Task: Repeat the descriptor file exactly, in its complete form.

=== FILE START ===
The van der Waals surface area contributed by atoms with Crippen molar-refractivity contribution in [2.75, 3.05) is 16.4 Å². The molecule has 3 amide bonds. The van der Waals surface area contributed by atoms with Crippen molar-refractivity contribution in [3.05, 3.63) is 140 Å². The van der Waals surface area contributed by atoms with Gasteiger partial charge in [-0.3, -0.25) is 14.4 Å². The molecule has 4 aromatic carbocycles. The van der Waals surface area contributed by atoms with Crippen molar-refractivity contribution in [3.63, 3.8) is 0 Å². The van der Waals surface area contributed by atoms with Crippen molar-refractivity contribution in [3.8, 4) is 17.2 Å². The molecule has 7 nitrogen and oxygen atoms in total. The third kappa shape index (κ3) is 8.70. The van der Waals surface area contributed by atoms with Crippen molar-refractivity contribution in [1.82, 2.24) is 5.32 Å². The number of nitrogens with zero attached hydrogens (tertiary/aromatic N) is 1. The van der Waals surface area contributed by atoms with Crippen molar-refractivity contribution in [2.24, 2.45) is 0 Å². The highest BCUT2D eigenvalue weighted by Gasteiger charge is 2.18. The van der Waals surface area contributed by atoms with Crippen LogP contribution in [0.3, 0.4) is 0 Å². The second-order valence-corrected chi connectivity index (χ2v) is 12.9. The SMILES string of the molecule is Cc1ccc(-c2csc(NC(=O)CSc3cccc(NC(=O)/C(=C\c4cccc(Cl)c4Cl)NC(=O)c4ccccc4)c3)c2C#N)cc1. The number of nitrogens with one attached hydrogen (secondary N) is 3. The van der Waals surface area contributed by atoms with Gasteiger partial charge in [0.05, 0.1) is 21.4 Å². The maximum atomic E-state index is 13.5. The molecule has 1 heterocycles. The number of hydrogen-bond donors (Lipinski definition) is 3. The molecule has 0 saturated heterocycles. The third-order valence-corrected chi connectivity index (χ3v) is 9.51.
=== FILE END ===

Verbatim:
The van der Waals surface area contributed by atoms with Crippen molar-refractivity contribution in [2.75, 3.05) is 16.4 Å². The molecule has 3 amide bonds. The van der Waals surface area contributed by atoms with Crippen molar-refractivity contribution in [3.05, 3.63) is 140 Å². The van der Waals surface area contributed by atoms with Gasteiger partial charge in [-0.3, -0.25) is 14.4 Å². The molecule has 4 aromatic carbocycles. The van der Waals surface area contributed by atoms with Crippen molar-refractivity contribution in [3.63, 3.8) is 0 Å². The van der Waals surface area contributed by atoms with Crippen molar-refractivity contribution in [3.8, 4) is 17.2 Å². The molecule has 7 nitrogen and oxygen atoms in total. The third kappa shape index (κ3) is 8.70. The van der Waals surface area contributed by atoms with Crippen molar-refractivity contribution in [1.82, 2.24) is 5.32 Å². The number of nitrogens with zero attached hydrogens (tertiary/aromatic N) is 1. The van der Waals surface area contributed by atoms with Crippen molar-refractivity contribution in [2.24, 2.45) is 0 Å². The highest BCUT2D eigenvalue weighted by Gasteiger charge is 2.18. The van der Waals surface area contributed by atoms with Crippen LogP contribution in [0.3, 0.4) is 0 Å². The second-order valence-corrected chi connectivity index (χ2v) is 12.9. The SMILES string of the molecule is Cc1ccc(-c2csc(NC(=O)CSc3cccc(NC(=O)/C(=C\c4cccc(Cl)c4Cl)NC(=O)c4ccccc4)c3)c2C#N)cc1. The number of nitrogens with one attached hydrogen (secondary N) is 3. The van der Waals surface area contributed by atoms with Gasteiger partial charge in [0.05, 0.1) is 21.4 Å². The maximum atomic E-state index is 13.5. The molecule has 1 heterocycles. The number of hydrogen-bond donors (Lipinski definition) is 3. The molecule has 0 saturated heterocycles. The third-order valence-corrected chi connectivity index (χ3v) is 9.51.